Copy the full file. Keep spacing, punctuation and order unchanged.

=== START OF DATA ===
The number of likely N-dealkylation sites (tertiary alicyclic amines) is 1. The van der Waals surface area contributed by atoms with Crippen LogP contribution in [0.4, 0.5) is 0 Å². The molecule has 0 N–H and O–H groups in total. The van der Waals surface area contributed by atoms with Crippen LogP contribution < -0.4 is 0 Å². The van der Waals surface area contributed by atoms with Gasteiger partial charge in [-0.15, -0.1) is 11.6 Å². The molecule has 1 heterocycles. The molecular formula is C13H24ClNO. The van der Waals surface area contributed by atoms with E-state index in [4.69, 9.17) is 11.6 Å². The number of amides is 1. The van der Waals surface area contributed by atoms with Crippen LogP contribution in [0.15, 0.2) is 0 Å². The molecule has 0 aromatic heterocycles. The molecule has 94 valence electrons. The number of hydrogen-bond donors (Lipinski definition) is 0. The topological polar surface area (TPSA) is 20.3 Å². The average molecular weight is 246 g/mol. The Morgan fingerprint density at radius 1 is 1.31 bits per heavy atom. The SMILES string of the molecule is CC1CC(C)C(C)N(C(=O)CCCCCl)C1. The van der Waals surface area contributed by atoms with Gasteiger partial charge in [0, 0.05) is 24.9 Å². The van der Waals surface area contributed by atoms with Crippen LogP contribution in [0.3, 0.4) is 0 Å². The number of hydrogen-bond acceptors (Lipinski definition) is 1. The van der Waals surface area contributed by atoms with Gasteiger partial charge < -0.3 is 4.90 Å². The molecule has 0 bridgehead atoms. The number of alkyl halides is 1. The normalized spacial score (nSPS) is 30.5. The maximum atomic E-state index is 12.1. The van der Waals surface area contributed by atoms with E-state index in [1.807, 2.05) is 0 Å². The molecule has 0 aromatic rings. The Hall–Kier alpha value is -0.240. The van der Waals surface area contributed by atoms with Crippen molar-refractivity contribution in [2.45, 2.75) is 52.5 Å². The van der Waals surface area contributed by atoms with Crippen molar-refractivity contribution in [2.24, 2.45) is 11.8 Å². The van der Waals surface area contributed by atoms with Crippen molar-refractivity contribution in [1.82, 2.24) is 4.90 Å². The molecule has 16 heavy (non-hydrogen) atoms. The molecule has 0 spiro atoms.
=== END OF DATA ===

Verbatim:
The number of likely N-dealkylation sites (tertiary alicyclic amines) is 1. The van der Waals surface area contributed by atoms with Crippen LogP contribution in [0.4, 0.5) is 0 Å². The molecule has 0 N–H and O–H groups in total. The van der Waals surface area contributed by atoms with Crippen LogP contribution < -0.4 is 0 Å². The van der Waals surface area contributed by atoms with Gasteiger partial charge in [-0.15, -0.1) is 11.6 Å². The molecule has 1 heterocycles. The molecular formula is C13H24ClNO. The van der Waals surface area contributed by atoms with E-state index in [4.69, 9.17) is 11.6 Å². The number of amides is 1. The van der Waals surface area contributed by atoms with Crippen LogP contribution in [0.15, 0.2) is 0 Å². The molecule has 0 aromatic heterocycles. The molecule has 94 valence electrons. The number of hydrogen-bond donors (Lipinski definition) is 0. The topological polar surface area (TPSA) is 20.3 Å². The average molecular weight is 246 g/mol. The Morgan fingerprint density at radius 1 is 1.31 bits per heavy atom. The SMILES string of the molecule is CC1CC(C)C(C)N(C(=O)CCCCCl)C1. The van der Waals surface area contributed by atoms with Gasteiger partial charge in [0, 0.05) is 24.9 Å². The van der Waals surface area contributed by atoms with Crippen LogP contribution in [0.3, 0.4) is 0 Å². The number of hydrogen-bond acceptors (Lipinski definition) is 1. The van der Waals surface area contributed by atoms with Gasteiger partial charge < -0.3 is 4.90 Å². The molecule has 0 bridgehead atoms. The number of alkyl halides is 1. The normalized spacial score (nSPS) is 30.5. The maximum atomic E-state index is 12.1. The van der Waals surface area contributed by atoms with E-state index in [1.807, 2.05) is 0 Å². The molecule has 0 aromatic rings. The Hall–Kier alpha value is -0.240. The van der Waals surface area contributed by atoms with Crippen molar-refractivity contribution in [2.45, 2.75) is 52.5 Å². The van der Waals surface area contributed by atoms with Crippen molar-refractivity contribution in [2.24, 2.45) is 11.8 Å². The van der Waals surface area contributed by atoms with Crippen molar-refractivity contribution in [1.82, 2.24) is 4.90 Å². The molecule has 16 heavy (non-hydrogen) atoms. The molecule has 0 spiro atoms.